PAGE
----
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    I found out about contig & folder index fragmentation from a tech call with a Microsoft engineer. It was a huge pain in the butt going through their useless level 1-3 layers of tech support. (Uh...have you tried running chkdsk? Can you try opening the folder in Windows Explorer? Can you check the folder permissions?) FOOL! I'm not going to sit here for 7 days waiting for your damn chkdsk to scan a drive with tens of millions of files!! – MrB Jun 26 '10 at 4:07
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    @ss2k - Just point contig.exe to a directory, I think that will do the job: contig -a . gives: C:\temp\viele-Dateien is in 411 fragments Summary: Number of files processed : 1 Average fragmentation : 411 frags/file – Lumi Aug 25 '11 at 10:37
  • 4
    An excellent answer. Who knew there was such a limit? I didn't. – usr Feb 19 '12 at 19:13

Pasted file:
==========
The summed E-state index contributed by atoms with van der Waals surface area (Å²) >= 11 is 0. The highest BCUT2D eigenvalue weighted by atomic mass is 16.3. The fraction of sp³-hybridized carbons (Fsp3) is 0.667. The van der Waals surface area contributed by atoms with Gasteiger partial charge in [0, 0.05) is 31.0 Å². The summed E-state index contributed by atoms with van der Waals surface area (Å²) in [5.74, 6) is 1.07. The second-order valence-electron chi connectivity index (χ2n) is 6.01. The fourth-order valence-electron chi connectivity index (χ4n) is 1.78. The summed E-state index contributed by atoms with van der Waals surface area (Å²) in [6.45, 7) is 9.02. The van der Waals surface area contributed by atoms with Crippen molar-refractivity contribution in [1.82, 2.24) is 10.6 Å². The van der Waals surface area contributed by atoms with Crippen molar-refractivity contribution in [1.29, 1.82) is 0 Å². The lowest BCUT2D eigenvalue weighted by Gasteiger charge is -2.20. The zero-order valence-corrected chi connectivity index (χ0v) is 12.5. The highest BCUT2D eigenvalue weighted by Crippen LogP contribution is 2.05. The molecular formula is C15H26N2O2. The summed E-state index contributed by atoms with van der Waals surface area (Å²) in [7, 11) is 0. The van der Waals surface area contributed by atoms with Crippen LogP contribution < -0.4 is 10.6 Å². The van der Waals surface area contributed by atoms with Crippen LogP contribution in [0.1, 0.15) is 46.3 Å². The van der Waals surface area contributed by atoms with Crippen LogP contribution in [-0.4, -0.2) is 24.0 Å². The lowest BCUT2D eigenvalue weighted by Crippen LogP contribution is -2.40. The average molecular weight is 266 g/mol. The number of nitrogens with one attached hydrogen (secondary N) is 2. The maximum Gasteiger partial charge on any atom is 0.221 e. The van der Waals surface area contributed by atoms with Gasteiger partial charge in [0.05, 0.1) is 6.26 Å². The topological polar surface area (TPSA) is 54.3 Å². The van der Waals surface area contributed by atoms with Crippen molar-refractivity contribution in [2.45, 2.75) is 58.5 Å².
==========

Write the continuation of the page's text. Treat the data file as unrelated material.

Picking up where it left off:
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    @GPhilo I can confirm performance still degrades on an SSD when using millions of files. I as well tried to defrag the folder, but contig didn't do anything to it. It acted as if it completed but showed the same fragmentation before and after running it. – Bram Vanroy Sep 6 '17 at 14:19

There are also performance problems with short file name creation slowing things down. Microsoft recommends turning off short filename creation if you have more than 300k files in a folder [1]. The less unique the first 6 characters are, the more of a problem this is.

[1] How NTFS Works from, search for "300,000"

  • I'd add a quote here If you use large numbers of files in an NTFS folder (300,000 or more), disable short-file name generation for better performance, and especially if the first six characters of the long file names are similar. -- spares the search for "300,000" hint. BTW: typing in "300" will be sufficient (= no need for clipboarding here) – Wolf Apr 19 '17 at 10:55